Wednesday, December 15, 2004
Problems resulting from drug trade do not disappear after election in Afghanistan
An article from Asia Times Online (credit to Aunt Deb for sending me this) does a very good job of explaining many of the problems that are a result of the booming drug economy in Afghanistan and the ineffective and potentially disastrous way that the US has (mis)handled the situation. Most recently, there have been reports of chemical spraying to eradicate poppy crops.
It was over the poppy fields in Nangarhar province, in villages abutting the Tora Bora mountains, that aerial spraying of chemicals kicked up a controversy recently. According to reports in the media, unidentified aircraft flew back and forth over poppy fields in Nangarhar spraying "a snow-like substance" - chemicals - on the crops. The chemicals have not only destroyed the poppy crop, but also ruined fruit and vegetables that were being cultivated there, besides affecting the health of villagers and their livestock. Hundreds of villagers have reportedly shown up at hospitals with skin ailments and breathing problems.Of course, this is just a new twist on a problem that is already threatening Afghanistan and the region (not to mention the US). According to Antonio Maria Costa, director of the United Nations Office of Drugs and Crime, "The fear that Afghanistan might degenerate into a narco-state is becoming a reality." And the approach taken by the US in Afghanistan seems not to have shed those flaws that have marred the US "war on drugs" previously.
Not surprisingly, the dusting of the poppy crops with herbicide has triggered off immense anger among the villagers, who see the destruction of the poppy crops - their only source of income - as destruction of their livelihood. The poorer farmers now face economic ruin. Who is behind the chemical spraying of the crops is still unclear. The Karzai government insists that it is opposed to "aerial spraying as an instrument of eradication" of the poppy crop and "has not authorized any foreign entity, any foreign government, any foreign company, or anyone else to carry out aerial spraying".
Most Afghans point an accusing finger at the Americans or the British, but both countries have denied involvement in the spraying. The US Embassy in Kabul insists that the US government has "not conducted any aerial eradication [of the poppy crop], nor has it contracted or subcontracted anyone to do it on its behalf". It also denies knowing who carried out the spraying.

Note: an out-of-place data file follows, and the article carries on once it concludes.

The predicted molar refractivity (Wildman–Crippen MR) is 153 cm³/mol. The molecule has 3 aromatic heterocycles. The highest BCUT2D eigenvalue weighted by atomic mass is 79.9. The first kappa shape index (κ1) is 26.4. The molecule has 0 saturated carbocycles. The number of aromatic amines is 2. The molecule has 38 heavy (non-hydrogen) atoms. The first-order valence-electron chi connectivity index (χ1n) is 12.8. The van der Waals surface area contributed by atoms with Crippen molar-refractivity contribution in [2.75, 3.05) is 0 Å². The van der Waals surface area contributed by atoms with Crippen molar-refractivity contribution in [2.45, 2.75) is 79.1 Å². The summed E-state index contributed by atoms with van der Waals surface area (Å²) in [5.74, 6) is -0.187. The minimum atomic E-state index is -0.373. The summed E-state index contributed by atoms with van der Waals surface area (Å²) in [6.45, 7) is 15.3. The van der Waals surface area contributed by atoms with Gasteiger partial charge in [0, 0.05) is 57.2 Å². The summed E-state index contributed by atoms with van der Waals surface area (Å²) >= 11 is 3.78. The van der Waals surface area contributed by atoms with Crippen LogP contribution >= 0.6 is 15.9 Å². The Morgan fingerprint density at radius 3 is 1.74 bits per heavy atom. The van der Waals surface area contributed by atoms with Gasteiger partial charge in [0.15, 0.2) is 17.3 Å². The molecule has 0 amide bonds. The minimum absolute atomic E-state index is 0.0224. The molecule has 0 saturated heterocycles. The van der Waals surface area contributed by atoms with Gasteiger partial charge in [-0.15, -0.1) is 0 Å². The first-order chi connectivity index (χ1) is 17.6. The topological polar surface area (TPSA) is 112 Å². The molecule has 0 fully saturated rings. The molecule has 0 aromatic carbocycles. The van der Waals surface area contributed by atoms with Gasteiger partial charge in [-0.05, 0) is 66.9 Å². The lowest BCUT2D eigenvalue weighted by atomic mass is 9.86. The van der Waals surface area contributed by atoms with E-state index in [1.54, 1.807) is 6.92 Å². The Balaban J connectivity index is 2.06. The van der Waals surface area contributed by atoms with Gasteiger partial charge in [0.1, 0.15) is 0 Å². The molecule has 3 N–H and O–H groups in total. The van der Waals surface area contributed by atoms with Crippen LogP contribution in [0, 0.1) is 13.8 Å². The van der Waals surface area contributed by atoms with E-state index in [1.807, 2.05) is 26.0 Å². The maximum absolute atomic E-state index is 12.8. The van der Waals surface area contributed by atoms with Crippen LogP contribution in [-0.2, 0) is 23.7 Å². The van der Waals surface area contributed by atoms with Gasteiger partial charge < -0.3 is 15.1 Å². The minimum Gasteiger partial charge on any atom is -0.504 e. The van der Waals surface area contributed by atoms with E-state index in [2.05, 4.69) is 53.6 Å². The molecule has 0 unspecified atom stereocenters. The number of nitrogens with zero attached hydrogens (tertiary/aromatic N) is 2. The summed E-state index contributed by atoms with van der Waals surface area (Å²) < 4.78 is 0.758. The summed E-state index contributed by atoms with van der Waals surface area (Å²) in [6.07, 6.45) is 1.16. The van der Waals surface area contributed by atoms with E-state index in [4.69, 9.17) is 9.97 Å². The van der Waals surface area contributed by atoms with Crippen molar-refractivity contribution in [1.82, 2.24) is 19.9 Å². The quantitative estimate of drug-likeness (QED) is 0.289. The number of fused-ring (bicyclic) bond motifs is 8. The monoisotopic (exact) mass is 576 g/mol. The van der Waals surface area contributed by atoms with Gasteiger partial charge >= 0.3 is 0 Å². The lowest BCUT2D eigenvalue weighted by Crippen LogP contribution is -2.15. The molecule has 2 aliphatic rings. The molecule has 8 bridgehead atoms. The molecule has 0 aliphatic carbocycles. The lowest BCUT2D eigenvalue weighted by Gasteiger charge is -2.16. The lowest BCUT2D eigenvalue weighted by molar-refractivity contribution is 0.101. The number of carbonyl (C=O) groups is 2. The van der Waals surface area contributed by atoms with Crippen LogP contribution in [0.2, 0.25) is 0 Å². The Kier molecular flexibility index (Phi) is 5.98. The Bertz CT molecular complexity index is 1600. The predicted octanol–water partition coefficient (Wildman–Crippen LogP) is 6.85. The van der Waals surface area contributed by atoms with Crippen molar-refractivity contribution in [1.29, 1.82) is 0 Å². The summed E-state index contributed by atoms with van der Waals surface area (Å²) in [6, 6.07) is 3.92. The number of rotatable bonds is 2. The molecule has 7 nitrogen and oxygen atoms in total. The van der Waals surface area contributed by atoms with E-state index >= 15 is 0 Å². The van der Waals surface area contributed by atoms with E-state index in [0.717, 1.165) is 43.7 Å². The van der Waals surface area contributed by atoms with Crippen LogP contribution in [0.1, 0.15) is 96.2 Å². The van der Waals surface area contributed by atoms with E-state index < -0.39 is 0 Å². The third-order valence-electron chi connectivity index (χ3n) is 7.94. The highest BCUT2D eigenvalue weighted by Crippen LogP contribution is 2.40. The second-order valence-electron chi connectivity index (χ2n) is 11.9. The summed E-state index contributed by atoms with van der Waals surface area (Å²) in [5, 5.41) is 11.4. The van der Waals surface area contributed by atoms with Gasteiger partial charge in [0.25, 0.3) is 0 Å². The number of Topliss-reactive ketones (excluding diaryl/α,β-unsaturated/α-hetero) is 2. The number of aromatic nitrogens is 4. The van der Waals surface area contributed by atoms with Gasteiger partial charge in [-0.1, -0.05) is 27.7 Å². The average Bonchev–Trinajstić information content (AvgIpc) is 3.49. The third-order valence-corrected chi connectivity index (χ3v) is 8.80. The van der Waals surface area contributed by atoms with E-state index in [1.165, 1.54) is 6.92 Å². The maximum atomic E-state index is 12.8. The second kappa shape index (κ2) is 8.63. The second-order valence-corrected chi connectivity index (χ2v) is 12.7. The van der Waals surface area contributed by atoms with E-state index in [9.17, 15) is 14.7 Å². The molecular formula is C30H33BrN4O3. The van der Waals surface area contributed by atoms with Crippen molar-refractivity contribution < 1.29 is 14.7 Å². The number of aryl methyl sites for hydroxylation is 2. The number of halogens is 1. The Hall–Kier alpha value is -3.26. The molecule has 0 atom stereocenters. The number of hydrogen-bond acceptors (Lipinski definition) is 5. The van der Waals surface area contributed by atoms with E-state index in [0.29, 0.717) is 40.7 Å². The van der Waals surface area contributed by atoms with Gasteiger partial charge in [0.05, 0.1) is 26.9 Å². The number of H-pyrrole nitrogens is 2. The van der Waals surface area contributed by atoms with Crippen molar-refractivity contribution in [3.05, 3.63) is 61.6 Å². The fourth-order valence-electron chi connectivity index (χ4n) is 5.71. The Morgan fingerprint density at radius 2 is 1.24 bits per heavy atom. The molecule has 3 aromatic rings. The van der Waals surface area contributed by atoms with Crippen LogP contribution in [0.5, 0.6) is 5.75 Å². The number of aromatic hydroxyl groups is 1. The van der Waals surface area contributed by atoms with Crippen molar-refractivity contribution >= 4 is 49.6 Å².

However, few in Afghanistan appear to be convinced by the US denial. After all, as pointed out by Hajji Din Muhammad, the governor of Nangarhar, "The Americans control the airspace of Afghanistan, and not even a bird can fly without them knowing."
Afghan officials have also pointed out that the Americans have been arguing for many months now in favor of chemical eradication of Afghanistan's poppy crops. This is a strategy they have used to tackle coca cultivation in Colombia, despite the anger it has triggered among the coca farmers, and they are keen to adopt that strategy in Afghanistan.
Critics of the US-British approach have pointed out that in order to check the supply of narcotics to their countries they are targeting desperately poor farmers, while avoiding the political price that comes with taking stern action to tackle demand for drugs in their countries. Some have suggested action against those higher up in the narcotics trade chain. But this the Americans and the British have failed to do. Those who languish in Afghan jails for narcotics-related offences are the small-time peddlers, not the big players in the business. US forces have also ignored warlords' involvement in the opium trade in exchange for their help in fighting al-Qaeda and the Taliban.What a mess, what a mess.